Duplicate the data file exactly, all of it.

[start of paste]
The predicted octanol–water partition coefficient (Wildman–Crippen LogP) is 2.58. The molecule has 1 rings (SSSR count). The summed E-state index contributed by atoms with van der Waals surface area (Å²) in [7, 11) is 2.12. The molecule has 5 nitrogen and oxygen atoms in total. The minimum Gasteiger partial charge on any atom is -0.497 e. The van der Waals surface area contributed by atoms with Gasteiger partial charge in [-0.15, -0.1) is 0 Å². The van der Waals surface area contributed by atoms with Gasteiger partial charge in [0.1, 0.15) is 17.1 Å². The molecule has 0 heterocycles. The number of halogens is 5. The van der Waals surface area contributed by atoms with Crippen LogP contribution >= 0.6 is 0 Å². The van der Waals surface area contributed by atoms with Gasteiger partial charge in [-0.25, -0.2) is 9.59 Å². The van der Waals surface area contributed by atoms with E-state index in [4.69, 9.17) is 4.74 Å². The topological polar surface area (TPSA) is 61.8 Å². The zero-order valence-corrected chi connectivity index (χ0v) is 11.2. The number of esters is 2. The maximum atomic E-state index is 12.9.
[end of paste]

The predicted octanol–water partition coefficient (Wildman–Crippen LogP) is 2.58. The molecule has 1 rings (SSSR count). The summed E-state index contributed by atoms with van der Waals surface area (Å²) in [7, 11) is 2.12. The molecule has 5 nitrogen and oxygen atoms in total. The minimum Gasteiger partial charge on any atom is -0.497 e. The van der Waals surface area contributed by atoms with Gasteiger partial charge in [-0.15, -0.1) is 0 Å². The van der Waals surface area contributed by atoms with Gasteiger partial charge in [0.1, 0.15) is 17.1 Å². The molecule has 0 heterocycles. The number of halogens is 5. The van der Waals surface area contributed by atoms with Crippen LogP contribution >= 0.6 is 0 Å². The van der Waals surface area contributed by atoms with Gasteiger partial charge in [-0.25, -0.2) is 9.59 Å². The van der Waals surface area contributed by atoms with E-state index in [4.69, 9.17) is 4.74 Å². The topological polar surface area (TPSA) is 61.8 Å². The zero-order valence-corrected chi connectivity index (χ0v) is 11.2. The number of esters is 2. The maximum atomic E-state index is 12.9.